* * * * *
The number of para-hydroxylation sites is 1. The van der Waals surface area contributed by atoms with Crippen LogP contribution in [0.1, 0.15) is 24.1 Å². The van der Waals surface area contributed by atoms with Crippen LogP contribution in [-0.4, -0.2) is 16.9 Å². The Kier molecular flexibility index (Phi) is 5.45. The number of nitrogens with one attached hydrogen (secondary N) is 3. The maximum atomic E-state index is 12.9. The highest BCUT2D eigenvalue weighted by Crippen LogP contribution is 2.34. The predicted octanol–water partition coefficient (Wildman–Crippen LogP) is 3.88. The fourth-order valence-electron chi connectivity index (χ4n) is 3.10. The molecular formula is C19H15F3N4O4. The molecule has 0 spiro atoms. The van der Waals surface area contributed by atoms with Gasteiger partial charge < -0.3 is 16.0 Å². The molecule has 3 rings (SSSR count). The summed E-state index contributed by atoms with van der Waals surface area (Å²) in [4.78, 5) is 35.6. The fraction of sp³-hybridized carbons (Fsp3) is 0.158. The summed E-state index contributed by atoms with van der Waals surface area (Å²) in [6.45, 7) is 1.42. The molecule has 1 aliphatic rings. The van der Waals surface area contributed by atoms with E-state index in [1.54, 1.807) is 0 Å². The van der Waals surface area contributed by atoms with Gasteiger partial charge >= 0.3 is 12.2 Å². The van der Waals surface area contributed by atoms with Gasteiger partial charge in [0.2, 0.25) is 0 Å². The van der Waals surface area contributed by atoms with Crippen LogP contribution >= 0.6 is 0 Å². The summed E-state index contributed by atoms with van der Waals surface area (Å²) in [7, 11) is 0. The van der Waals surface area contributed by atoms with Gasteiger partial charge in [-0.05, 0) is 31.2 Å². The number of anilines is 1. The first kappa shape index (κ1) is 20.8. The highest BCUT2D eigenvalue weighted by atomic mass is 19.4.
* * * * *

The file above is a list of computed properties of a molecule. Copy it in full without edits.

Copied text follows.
The number of para-hydroxylation sites is 1. The van der Waals surface area contributed by atoms with Crippen LogP contribution in [0.1, 0.15) is 24.1 Å². The van der Waals surface area contributed by atoms with Crippen LogP contribution in [-0.4, -0.2) is 16.9 Å². The Kier molecular flexibility index (Phi) is 5.45. The number of nitrogens with one attached hydrogen (secondary N) is 3. The maximum atomic E-state index is 12.9. The highest BCUT2D eigenvalue weighted by Crippen LogP contribution is 2.34. The predicted octanol–water partition coefficient (Wildman–Crippen LogP) is 3.88. The fourth-order valence-electron chi connectivity index (χ4n) is 3.10. The molecular formula is C19H15F3N4O4. The molecule has 0 spiro atoms. The van der Waals surface area contributed by atoms with Gasteiger partial charge < -0.3 is 16.0 Å². The molecule has 3 rings (SSSR count). The summed E-state index contributed by atoms with van der Waals surface area (Å²) in [4.78, 5) is 35.6. The fraction of sp³-hybridized carbons (Fsp3) is 0.158. The summed E-state index contributed by atoms with van der Waals surface area (Å²) in [6.45, 7) is 1.42. The molecule has 1 aliphatic rings. The van der Waals surface area contributed by atoms with E-state index in [1.54, 1.807) is 0 Å². The van der Waals surface area contributed by atoms with Gasteiger partial charge >= 0.3 is 12.2 Å². The van der Waals surface area contributed by atoms with Gasteiger partial charge in [0.2, 0.25) is 0 Å². The van der Waals surface area contributed by atoms with Crippen LogP contribution >= 0.6 is 0 Å². The summed E-state index contributed by atoms with van der Waals surface area (Å²) in [7, 11) is 0. The van der Waals surface area contributed by atoms with Gasteiger partial charge in [-0.05, 0) is 31.2 Å². The number of anilines is 1. The first kappa shape index (κ1) is 20.8. The highest BCUT2D eigenvalue weighted by atomic mass is 19.4.